What is COPD?
Many people are familiar with the term COPD because of what they see on TV and, because of seeing many walking among us with inhalers in their hands or with oxygen tanks strapped to their backs.
Pulmonary disease concerns or involves the lungs. The medical term for COPD is Chronic Obstructive Pulmonary Disease. It all starts with the circulation of the blood. The Taber’s Cyclopedic Medical Dictionary explains it as, “passage of blood from heart to lungs and back again for purification. The blood flows from the right cardiac ventricle through the lungs, there to be oxygenated; then back to the left cardiac atrium.” The word ‘obstructive’ is indicative of a blockage somewhere as the blood flows.
COPD has become prevalent in today’s society with the reasons being varied. I could make this a long drawn out blog, but feel it necessary not to. I will try to touch on what seems needed for the general public to have a better understanding of it.
The COPD Foundation describes it “as an umbrella term used to describe progressive lung diseases including emphysema and chronic bronchitis.” I researched several sources and they all say pretty much the same thing. (Wikipedia, Mayo Clinic, COPD foundation and CDC)
Symptoms – don’t usually appear until significant lung damage has already occurred, and often worsens over time. Signs and symptoms may include:
- Shortness of breath,
- Chest tightness
- Chronic coughing which produces mucus, clear, white, yellow or greenish. All of the, so far, mentioned symptoms are indicative in people who typically may have been exposed long term to irritating gases or particulate matter most often related to cigarette smoking. Emphysema and chronic bronchitis are the two most common conditions and usually occur together, varying in severity with each individual. “Emphysema is a condition in which the alveoli at the end of the smallest air passages (bronchioles) of the lungs are destroyed. Chronic bronchitis is inflammation of the lining of the bronchial tubes, which carry air to and from the air sacs (alveoli) of the lungs.” Further symptoms include:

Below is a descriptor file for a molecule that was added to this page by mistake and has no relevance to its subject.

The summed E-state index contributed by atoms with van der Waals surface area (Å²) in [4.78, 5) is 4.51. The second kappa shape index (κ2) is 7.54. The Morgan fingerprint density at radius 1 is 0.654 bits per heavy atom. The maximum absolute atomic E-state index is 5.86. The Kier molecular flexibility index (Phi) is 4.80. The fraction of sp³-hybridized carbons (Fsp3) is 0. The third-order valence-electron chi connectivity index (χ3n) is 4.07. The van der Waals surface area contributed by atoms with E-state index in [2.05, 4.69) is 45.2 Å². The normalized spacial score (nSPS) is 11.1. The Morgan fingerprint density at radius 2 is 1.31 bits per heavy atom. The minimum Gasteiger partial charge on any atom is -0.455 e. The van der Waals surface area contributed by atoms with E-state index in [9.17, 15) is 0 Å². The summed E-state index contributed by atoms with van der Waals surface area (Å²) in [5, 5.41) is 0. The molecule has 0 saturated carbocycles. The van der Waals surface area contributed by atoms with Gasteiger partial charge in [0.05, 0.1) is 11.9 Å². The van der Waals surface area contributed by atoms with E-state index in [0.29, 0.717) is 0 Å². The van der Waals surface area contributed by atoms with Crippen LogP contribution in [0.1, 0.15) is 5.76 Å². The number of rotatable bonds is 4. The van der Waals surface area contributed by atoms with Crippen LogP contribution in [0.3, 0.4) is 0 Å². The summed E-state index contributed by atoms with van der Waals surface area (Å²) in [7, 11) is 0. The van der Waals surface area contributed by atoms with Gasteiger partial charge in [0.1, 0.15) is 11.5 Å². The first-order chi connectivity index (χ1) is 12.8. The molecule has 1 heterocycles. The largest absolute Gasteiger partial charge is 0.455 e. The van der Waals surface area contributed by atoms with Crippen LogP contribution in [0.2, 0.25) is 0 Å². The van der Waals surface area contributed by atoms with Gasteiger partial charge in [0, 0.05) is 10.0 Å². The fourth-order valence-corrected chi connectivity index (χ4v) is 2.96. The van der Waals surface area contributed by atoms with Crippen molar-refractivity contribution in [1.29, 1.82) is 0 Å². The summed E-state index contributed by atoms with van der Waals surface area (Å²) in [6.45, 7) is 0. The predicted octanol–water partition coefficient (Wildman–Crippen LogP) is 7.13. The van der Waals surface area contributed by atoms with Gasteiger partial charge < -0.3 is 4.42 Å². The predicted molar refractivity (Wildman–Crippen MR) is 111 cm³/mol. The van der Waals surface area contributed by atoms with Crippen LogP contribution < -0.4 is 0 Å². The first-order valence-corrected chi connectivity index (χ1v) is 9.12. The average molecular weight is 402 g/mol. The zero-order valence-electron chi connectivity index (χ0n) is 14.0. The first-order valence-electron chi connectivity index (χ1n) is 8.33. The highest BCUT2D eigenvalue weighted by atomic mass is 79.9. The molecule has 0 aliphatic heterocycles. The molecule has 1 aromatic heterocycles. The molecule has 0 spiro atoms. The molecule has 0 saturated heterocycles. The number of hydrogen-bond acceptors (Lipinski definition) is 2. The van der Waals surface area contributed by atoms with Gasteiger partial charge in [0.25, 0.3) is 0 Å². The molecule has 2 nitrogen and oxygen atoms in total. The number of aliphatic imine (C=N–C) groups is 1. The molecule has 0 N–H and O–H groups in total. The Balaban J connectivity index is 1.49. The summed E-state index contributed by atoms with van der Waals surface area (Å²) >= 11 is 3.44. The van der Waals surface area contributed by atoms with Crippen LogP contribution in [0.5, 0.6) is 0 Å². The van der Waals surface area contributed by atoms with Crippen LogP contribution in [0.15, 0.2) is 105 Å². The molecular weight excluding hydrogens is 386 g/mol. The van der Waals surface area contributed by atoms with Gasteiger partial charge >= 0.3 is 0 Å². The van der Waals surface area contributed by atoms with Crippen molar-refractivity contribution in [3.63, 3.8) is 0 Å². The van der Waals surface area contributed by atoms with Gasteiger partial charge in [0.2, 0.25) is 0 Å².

- Frequent respiratory infections
- Lack of energy
- Unintended weight loss
- Swelling in ankles, feet or legs
COPD can be experienced in “episodes called exacerbations, during which their symptoms become worse than the usual day-to-day variation and persist for at least several days.”
If you are experiencing any of the above it is imperative that you see your doctor.
It is apparent from all my sources that the main cause of COPD in developed countries is tobacco smoking, but can also occur in people who have been exposed to fumes from burning fuel for cooking, and, heating in poorly ventilated homes.
People with COPD risk developing heart disease, lung cancer and a variety of other conditions. I have friends who fit into this scenario perfectly – they all have heart issues and have experienced some type of lung cancer.
How are your lungs affected? Air travels down your windpipe (trachea) and into your lungs through the large bronchial tubes. Inside the lungs these tubes divide like the branches of a tree into smaller tubes that end in clusters of tiny air sacs which have very thin walls full of tiny blood vessels. The oxygen in the air that you breathe passes into these blood vessels and enters your bloodstream. COPD causes these tubes to lose their elasticity and over-expand. This leave some air trapped in your lungs when you exhale. This airway obstruction ends up causing the emphysema and bronchitis.
You have determined by now that smoking is the biggest culprit, and you say ” I have friends who have smoked all their lives and are perfectly fine. Or “I have friends who have never smoked and they have COPD.” I understand. There are irritants other than smoking that can cause lung damage and COPD. They include: secondhand smoke (which I can attest to – having worked in an office where everyone in the room smoked, causing me to go home each night thinking I had breathed my last breath). To continue: pipe smoke, air pollution and workplace exposure to dust, smoke or deadly fumes. Genetic susceptibility to the disease may also be a factor, because as aforementioned, not all smokers develop COPD. The list can go on and on.
Complications – can arise to include:
- respiratory infections. – colds, the flu and pneumonia.
- heart problems – for reasons the doctors don’t even fully understand. However, you must remember, it is the lungs that control the heart.
- lung cancer – already mentioned
- high blood pressure in the lung arteries that brings the blood to your lungs
- depression – difficulty breathing can keep you from your normal activities, evolving into depression.
There is hope. I have a friend who has chronic COPD. She is on oxygen 24/7, but she never gives up. The good news is that there are ways to slow the progression of the disease. Since we now know it is directly related to cigarette smoking, the best way to prevent COPD is to never smoke or as they say STOP – NOW.
As for COPD being caused by occupational hazards – mainly chemical fumes and dusts – you need to discuss with your boss or supervisor about protecting yourself from the exposure, such as using respiratory protective equipment. According to OSHA guidelines – this is the only time anyone needs to wear a mask.
Lastly talk to your doctor if you experience any of the above mentioned conditions, causes etc. Also, do your own research. COPD is a preventable disease as well as manageable. However, I couldn’t find anywhere that it is curable. My knowledge tells me that is because the lungs are not regrowable as are some of our body’s organs. As well, the lungs cannot be fully repaired.
This blog is for informational purposes only. I hope it helps you to understand COPD. Not a pretty picture or a fun disease to have to deal with, but then is any disease fun to deal with?
MAY GOD BLESS US ALL – PRAY FOR GOOD HEALTH!